Noodling about: Nagoya’s Ramen Discoveries

ByBert Wishart
Jan 13, 2022

Noodling about: Nagoya’s Ramen Discoveries

When I first came to Japan, I answered the standard “what Japanese food do you like?” question with “I absolutely love ramen!” I wasn’t sure why I was typically met with a look of disappointment, as if I had let them down in some way. It took me a few months to realize that Japanese consider ramen not a dish of their own creation, but instead of Chinese extraction, hence the spelling of the word ラーメン [ramen] in katakana, the alphabet of loan words. However, as it uses Chinese-style wheat noodles, ramen is actually a Japanese dish, and here in Nagoya, you can find some fantastic restaurants that serve up fantastic bowls of steaming noodle soup. Here are just a few of them.


Misen isn’t strictly a ramen restaurant, as it does a wide array of excellent Taiwanese dishes at their three venues in Meieki, Yabacho, and Imaike. However, their Taiwan ramen is a local institution (don’t let the name fool you, this dish is as Nagoya as Ichiro and red miso).

Ground pork, Chinese chives, green onions, and bean sprouts are seasoned with hot red peppers and other spices, fried, and placed on boiled ramen noodles in a soy sauce-based soup. The profuse use of garlic is another characteristic of this ramen that is a must for spicy food lovers. It comes in three spice levels, with ‘American’ being the weakest, ‘Italian’ the spiciest, and original Taiwan in the middle. While I love spicy food, I’d recommend avoiding the Italian as a lot of the flavor is lost in searching for fire.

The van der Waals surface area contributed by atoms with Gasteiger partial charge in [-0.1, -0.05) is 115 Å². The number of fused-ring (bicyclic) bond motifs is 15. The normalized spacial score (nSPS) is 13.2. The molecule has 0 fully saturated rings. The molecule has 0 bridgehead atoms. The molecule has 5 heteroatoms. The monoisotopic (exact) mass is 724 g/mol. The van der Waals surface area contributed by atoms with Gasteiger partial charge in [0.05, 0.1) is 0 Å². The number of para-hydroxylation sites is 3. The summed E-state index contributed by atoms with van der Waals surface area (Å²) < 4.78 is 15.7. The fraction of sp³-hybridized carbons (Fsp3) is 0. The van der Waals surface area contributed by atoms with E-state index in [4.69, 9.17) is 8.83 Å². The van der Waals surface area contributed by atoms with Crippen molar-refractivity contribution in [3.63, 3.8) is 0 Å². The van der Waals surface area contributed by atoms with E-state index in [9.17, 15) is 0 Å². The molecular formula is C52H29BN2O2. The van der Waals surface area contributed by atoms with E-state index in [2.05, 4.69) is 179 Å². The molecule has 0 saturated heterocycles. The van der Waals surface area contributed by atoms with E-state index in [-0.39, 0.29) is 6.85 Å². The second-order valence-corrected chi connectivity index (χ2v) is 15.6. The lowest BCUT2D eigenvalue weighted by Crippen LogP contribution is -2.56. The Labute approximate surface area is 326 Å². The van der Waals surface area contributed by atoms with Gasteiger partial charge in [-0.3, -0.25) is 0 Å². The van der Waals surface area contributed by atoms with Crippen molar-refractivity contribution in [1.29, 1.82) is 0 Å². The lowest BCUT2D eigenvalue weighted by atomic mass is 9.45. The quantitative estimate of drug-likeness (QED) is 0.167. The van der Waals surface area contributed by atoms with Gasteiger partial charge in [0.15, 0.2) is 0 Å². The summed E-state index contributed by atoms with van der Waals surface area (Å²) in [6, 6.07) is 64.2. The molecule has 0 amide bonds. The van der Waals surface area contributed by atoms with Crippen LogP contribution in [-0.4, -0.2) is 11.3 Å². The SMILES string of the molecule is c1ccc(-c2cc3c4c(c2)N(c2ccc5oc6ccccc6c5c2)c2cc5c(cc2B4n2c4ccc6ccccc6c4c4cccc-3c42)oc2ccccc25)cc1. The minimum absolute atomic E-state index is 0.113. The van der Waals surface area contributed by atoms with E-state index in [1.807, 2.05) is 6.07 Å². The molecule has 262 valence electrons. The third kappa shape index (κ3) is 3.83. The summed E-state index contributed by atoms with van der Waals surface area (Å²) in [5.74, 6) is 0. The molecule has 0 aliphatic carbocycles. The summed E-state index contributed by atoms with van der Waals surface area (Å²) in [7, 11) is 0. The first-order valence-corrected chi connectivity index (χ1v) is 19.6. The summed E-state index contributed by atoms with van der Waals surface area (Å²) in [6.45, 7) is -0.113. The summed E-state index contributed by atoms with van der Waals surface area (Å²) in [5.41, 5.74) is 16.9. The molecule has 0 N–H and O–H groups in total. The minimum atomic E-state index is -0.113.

Hongo Tei

Hongo Tei was the place that first ignited my love for ramen. Tucked away behind Bic Camera on the Shinkansen side of Nagoya station, Hongo Tei is two stories of amazing ramen. There are various flavors to choose from, which you do through a ticket vending machine.

I’d recommend going at lunchtime when, as well as your massive bowl of ramen (and it is huge) filled with great big slabs of chashu pork, half an egg, and perfectly done noodles, there are also free pickles, rice, and kimchi. If you’re feeling particularly glutenous, gyoza are a good accompaniment. If you can stomach it all…

  • Where: 5-12 Tsubakicho, Nakamura Ward (map)


If you are looking for ramen that is a bit out of the ordinary, something a bit extravagant, you should give Shishimaru a try. Located equidistant between Nagoya Station and Kamejima, Shishimaru is a casual drop-in restaurant with counter seating, but what it lacks in dining comfort, it more than makes up for in taste, because here you luxuriate in their rich lobster-broth ramen.

The broth itself is a light, aerated and frothy cream, a style known as espuma, while the noodles are made in-house with Japanese flour and Okinawa salt. It is highly recommended also to get the zeitakumori, which comes with roast beef, stewed beef, an egg, and a side dish.

Ichiran Ramen